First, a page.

We can be forgiven for thinking that the catalyst for the LoD was the Bar Council threatening disciplinary action against Najib’s lawyers on the SRC case.

The Bar Council may have added insult to injury when it imported language into the statement that was probably unbecoming of a professional body that takes its mandate from the legal fraternity.

It’s not the work of the Bar Council to protect the court system or defend the judiciary even if they were under attack from all sides. See here.

Some examples from the statement suffice. They demonstrate why senior lawyer Zaid Ibrahim was so upset with the Bar Council: agast, abused, disrepute, frantic acts, defiance, sudden discharge, undermine, unscrupulous strategies, perversion, abuse, tactics, purported injustice, self-inflicted, crafty schemes, purported victimisation, highly mischievous, vicious and unwarranted attacks, threats, wholly condemns, irresponsible parties, and unsavoury pressure.

If the Bar Council wants to take disciplinary action against Najib’s lawyers, it should just go ahead. Instead, it raved and ranted in the statement, became hysterical, and virtually ran amok like fanatics at a public march — eyes rolling with the whites showing, beating on the chest, tearing at the hair, crying, screaming, wailing and moaning as if possessed by any number of demons.

Legal Profession

Opinion isn’t law. Only the court can declare the law. The Bar Council’s take on the Legal Profession (Practice and Etiquette) Rules 1978, as the barometer “for the conduct of lawyers in the country and underlying paramount duty of lawyers as officers of the court”, is a matter for the court in seeking closure.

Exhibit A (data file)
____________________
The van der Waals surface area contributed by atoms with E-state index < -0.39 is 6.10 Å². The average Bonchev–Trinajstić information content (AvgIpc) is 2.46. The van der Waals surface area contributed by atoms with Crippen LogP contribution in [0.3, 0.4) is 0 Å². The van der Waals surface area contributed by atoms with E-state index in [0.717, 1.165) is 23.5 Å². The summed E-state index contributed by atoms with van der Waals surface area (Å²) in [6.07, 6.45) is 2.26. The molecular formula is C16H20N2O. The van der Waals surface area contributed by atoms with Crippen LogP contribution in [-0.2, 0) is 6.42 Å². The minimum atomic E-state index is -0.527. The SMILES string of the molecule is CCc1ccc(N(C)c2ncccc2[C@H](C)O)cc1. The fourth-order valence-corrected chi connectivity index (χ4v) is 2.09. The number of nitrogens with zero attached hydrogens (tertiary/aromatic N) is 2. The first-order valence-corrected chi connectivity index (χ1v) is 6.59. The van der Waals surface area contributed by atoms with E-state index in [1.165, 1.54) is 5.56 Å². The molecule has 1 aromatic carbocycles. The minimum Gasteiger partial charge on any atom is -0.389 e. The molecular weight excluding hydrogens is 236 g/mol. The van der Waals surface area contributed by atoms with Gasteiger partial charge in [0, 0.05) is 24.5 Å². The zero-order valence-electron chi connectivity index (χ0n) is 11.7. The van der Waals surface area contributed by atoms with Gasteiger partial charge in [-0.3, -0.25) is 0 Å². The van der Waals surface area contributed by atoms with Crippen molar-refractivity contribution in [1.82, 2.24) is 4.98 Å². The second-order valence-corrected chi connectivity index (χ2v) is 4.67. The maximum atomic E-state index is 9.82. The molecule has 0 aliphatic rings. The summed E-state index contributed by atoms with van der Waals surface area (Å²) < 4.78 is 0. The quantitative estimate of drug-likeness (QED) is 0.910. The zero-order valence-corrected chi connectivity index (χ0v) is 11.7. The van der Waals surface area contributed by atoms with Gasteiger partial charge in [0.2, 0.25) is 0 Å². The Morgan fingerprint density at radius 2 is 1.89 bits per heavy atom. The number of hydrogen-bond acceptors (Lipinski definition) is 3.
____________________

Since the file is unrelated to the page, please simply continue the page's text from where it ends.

Patently, the issues in the conflict between senior lawyer Zaid Ibrahim and the Bar Council may be a matter for the court. It has nothing to do with Zaid Ibrahim’s legal firm and the Bar Council.

Finding Dignity

There’s a case for the Bar Council finding its dignity again. It must resist the temptation to borrow the Attorney General’s hat “when it’s perturbed by politicians’ comments and when attacks are made on the administration of justice, whether seditious or bordering on contempt of court”. See here and here. – NMH

About the writer: Longtime Borneo watcher Joe Fernandez keeps a keen eye on Malaysia as a legal scholar (jurist). He was formerly Chief Editor of Sabah Times. He is not to be mistaken for a namesake previously with Daily Express. References to his blog articles can be found here.

The points expressed in this article are that of the writer and do not necessarily reflect the stand of the New Malaysia Herald.

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Joe Fernandez
Longtime Borneo watcher Joe Fernandez has been writing for many years on both sides of the Southeast Asia Sea. He should not be mistaken for a namesake formerly with the Daily Express in Kota Kinabalu. JF keeps a Blog under FernzTheGreat on the nature of human relationships.